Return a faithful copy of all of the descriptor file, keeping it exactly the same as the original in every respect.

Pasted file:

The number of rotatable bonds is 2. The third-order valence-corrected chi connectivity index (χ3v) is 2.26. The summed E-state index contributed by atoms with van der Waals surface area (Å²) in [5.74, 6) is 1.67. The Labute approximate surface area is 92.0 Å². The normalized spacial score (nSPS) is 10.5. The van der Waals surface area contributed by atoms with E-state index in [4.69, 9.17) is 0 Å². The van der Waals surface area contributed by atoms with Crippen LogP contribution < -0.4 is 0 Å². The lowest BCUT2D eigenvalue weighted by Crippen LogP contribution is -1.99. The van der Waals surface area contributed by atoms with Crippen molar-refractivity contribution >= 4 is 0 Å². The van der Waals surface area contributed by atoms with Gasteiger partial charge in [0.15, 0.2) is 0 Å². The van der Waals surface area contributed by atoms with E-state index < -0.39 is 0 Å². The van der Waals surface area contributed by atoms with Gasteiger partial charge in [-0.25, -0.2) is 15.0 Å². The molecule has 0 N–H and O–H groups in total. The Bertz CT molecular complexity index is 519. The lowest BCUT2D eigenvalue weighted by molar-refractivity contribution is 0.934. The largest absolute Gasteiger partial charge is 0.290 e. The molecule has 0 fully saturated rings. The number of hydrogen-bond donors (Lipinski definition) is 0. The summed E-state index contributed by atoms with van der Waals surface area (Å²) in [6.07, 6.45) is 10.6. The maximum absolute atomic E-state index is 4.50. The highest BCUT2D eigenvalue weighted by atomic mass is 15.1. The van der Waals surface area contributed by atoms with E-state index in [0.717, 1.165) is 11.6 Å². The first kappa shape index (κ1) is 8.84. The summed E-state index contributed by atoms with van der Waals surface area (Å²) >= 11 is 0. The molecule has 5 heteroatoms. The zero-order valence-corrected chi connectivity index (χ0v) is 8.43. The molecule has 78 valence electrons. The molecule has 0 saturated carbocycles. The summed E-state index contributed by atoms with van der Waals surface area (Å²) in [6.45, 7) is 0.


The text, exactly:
The number of rotatable bonds is 2. The third-order valence-corrected chi connectivity index (χ3v) is 2.26. The summed E-state index contributed by atoms with van der Waals surface area (Å²) in [5.74, 6) is 1.67. The Labute approximate surface area is 92.0 Å². The normalized spacial score (nSPS) is 10.5. The van der Waals surface area contributed by atoms with E-state index in [4.69, 9.17) is 0 Å². The van der Waals surface area contributed by atoms with Crippen LogP contribution < -0.4 is 0 Å². The lowest BCUT2D eigenvalue weighted by Crippen LogP contribution is -1.99. The van der Waals surface area contributed by atoms with Crippen molar-refractivity contribution >= 4 is 0 Å². The van der Waals surface area contributed by atoms with Gasteiger partial charge in [0.15, 0.2) is 0 Å². The van der Waals surface area contributed by atoms with E-state index < -0.39 is 0 Å². The van der Waals surface area contributed by atoms with Gasteiger partial charge in [-0.25, -0.2) is 15.0 Å². The molecule has 0 N–H and O–H groups in total. The Bertz CT molecular complexity index is 519. The lowest BCUT2D eigenvalue weighted by molar-refractivity contribution is 0.934. The largest absolute Gasteiger partial charge is 0.290 e. The molecule has 0 fully saturated rings. The number of hydrogen-bond donors (Lipinski definition) is 0. The summed E-state index contributed by atoms with van der Waals surface area (Å²) in [6.07, 6.45) is 10.6. The maximum absolute atomic E-state index is 4.50. The highest BCUT2D eigenvalue weighted by atomic mass is 15.1. The van der Waals surface area contributed by atoms with E-state index in [0.717, 1.165) is 11.6 Å². The first kappa shape index (κ1) is 8.84. The summed E-state index contributed by atoms with van der Waals surface area (Å²) >= 11 is 0. The molecule has 5 heteroatoms. The zero-order valence-corrected chi connectivity index (χ0v) is 8.43. The molecule has 78 valence electrons. The molecule has 0 saturated carbocycles. The summed E-state index contributed by atoms with van der Waals surface area (Å²) in [6.45, 7) is 0.